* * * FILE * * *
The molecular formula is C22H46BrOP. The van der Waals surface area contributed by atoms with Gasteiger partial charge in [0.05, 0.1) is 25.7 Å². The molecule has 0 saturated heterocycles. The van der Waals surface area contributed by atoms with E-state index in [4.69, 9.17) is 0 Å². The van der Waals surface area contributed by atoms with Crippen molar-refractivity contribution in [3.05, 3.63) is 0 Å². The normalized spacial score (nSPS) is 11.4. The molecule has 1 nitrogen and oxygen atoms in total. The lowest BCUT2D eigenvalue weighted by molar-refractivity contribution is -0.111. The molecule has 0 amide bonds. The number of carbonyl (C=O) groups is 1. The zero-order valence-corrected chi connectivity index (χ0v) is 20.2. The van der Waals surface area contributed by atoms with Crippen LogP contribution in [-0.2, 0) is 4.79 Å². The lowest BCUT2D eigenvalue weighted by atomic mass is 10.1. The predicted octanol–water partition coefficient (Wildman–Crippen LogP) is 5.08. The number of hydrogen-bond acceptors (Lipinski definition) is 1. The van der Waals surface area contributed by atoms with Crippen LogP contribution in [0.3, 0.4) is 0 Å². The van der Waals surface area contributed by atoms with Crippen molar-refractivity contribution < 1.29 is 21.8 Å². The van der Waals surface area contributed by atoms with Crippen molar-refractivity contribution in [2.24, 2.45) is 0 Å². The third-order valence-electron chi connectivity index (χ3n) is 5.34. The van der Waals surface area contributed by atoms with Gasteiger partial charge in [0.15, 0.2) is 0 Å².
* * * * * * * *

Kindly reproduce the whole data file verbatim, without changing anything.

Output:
The molecular formula is C22H46BrOP. The van der Waals surface area contributed by atoms with Gasteiger partial charge in [0.05, 0.1) is 25.7 Å². The molecule has 0 saturated heterocycles. The van der Waals surface area contributed by atoms with E-state index in [4.69, 9.17) is 0 Å². The van der Waals surface area contributed by atoms with Crippen molar-refractivity contribution in [3.05, 3.63) is 0 Å². The normalized spacial score (nSPS) is 11.4. The molecule has 1 nitrogen and oxygen atoms in total. The lowest BCUT2D eigenvalue weighted by molar-refractivity contribution is -0.111. The molecule has 0 amide bonds. The number of carbonyl (C=O) groups is 1. The zero-order valence-corrected chi connectivity index (χ0v) is 20.2. The van der Waals surface area contributed by atoms with Crippen LogP contribution in [-0.2, 0) is 4.79 Å². The lowest BCUT2D eigenvalue weighted by atomic mass is 10.1. The predicted octanol–water partition coefficient (Wildman–Crippen LogP) is 5.08. The number of hydrogen-bond acceptors (Lipinski definition) is 1. The van der Waals surface area contributed by atoms with Crippen LogP contribution in [0.3, 0.4) is 0 Å². The van der Waals surface area contributed by atoms with Crippen molar-refractivity contribution < 1.29 is 21.8 Å². The van der Waals surface area contributed by atoms with Crippen molar-refractivity contribution in [2.24, 2.45) is 0 Å². The third-order valence-electron chi connectivity index (χ3n) is 5.34. The van der Waals surface area contributed by atoms with Gasteiger partial charge in [0.15, 0.2) is 0 Å².